Re-Conceptualising Research: A Mindful Process for Qualitative Research in Information Systems

Re-Conceptualising Research: A Mindful Process for Qualitative Research in Information Systems

Kay Fielden (Unitec Institute of Technology, New Zealand)
DOI: 10.4018/978-1-4666-0927-3.ch009
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Abstract

Mindfulness is a whole state of being that is not usually linked with academic research in information systems. However if we take Denzin and Lincoln’s (2000; 2003), first qualitative research phase, which is the consideration of the key role of the researcher in socially-situated research, it soon becomes evident that a mindful researcher (Fielden, 2005) is more likely to conduct quality research than one who is not. In this discussion paper the qualities of mindfulness (Fielden, 2005) are explored; Denzin and Lincoln’s (2003) 5-stage qualitative research process is then mapped onto these multiple characteristics of mindfulness; and also onto a timeline for a typical qualitative research process in information systems. The paper concludes with suggestions on how to include mindful practices in research methods and supervision training in information systems, which is a contribution to the literature in this area.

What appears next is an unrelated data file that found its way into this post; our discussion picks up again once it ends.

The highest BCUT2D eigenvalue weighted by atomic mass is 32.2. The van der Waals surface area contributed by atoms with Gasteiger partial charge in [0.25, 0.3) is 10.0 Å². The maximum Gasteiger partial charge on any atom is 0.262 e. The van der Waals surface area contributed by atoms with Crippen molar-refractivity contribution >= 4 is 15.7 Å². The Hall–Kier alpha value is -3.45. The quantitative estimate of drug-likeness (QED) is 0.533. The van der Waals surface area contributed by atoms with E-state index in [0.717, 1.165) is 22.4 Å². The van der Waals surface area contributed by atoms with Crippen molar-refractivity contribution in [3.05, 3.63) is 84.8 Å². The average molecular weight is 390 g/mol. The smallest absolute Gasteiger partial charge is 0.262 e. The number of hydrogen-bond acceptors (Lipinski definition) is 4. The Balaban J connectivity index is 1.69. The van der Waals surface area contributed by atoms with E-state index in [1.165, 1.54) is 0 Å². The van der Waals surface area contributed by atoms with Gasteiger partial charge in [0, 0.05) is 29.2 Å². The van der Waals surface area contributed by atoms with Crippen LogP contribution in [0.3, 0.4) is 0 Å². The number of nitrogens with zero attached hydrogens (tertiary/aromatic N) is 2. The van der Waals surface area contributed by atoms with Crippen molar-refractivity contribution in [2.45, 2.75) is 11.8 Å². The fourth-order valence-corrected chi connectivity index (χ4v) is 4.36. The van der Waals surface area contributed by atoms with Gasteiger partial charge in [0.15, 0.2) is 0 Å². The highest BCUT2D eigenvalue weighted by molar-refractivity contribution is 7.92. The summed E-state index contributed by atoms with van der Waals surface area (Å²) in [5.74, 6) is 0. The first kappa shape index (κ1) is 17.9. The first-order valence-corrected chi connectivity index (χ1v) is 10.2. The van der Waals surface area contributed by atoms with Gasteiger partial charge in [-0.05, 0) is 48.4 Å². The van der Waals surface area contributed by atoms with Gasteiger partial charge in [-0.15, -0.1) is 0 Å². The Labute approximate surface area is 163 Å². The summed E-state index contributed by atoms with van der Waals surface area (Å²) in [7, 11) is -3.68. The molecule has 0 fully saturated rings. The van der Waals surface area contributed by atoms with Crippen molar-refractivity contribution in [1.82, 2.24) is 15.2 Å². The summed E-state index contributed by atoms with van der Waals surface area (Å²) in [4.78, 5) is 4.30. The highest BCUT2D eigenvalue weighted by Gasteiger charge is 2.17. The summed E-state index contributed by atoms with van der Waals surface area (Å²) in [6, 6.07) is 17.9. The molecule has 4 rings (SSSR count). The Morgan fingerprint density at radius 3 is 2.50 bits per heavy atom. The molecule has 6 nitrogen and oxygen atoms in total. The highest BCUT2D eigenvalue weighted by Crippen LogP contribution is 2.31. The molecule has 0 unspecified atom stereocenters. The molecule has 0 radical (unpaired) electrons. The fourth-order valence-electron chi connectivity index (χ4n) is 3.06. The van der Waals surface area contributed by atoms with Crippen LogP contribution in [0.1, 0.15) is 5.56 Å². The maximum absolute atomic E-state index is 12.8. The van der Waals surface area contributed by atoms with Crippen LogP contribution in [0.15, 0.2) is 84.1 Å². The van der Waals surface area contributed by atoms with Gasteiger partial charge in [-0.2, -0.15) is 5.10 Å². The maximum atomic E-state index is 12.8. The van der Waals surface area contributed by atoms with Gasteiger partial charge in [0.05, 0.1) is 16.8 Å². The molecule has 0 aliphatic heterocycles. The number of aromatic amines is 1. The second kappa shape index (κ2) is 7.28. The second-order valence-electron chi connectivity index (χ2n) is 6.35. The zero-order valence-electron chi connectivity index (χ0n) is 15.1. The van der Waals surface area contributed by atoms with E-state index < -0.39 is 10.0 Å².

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Mindfulness

Mindfulness evokes the image of flexible and alert awareness (Weick & Sutcliff, 2006). Mindfulness is a counterfoil to mental rigidity. While concentration focuses attention, mindfulness determines on what the attention will be focused (Figure 1). Mindfulness also detects when attention strays (Kerr, 2008). Mindfulness is an act of neutral observation, where awareness of distractions occurs. This is followed by refocusing as distractions occur. Mindfulness usually requires immersion in the process at hand for a state of meta-awareness to emerge. Meta-awareness is being aware of what is happening as participation occurs (Fielden, 2005).

Figure 1.

Research phases (RP) and mindfulness (Note 1: Denzin and Lincoln’s (2000; 2003) Research Phases Note 2: Fielden’s (2005) mindful dimensions)

Mindful practices abound in most spiritual traditions (Lau, 2007), and for those people who regard the world as a rational, mechanistic domain, these traditions, and therefore the development of mindfulness largely go unattended. Spiritual practices, such as meditation, hone the mind to become aware of multiple ways of being, or as Reason (2002) suggests ‘knowing the unknown”.

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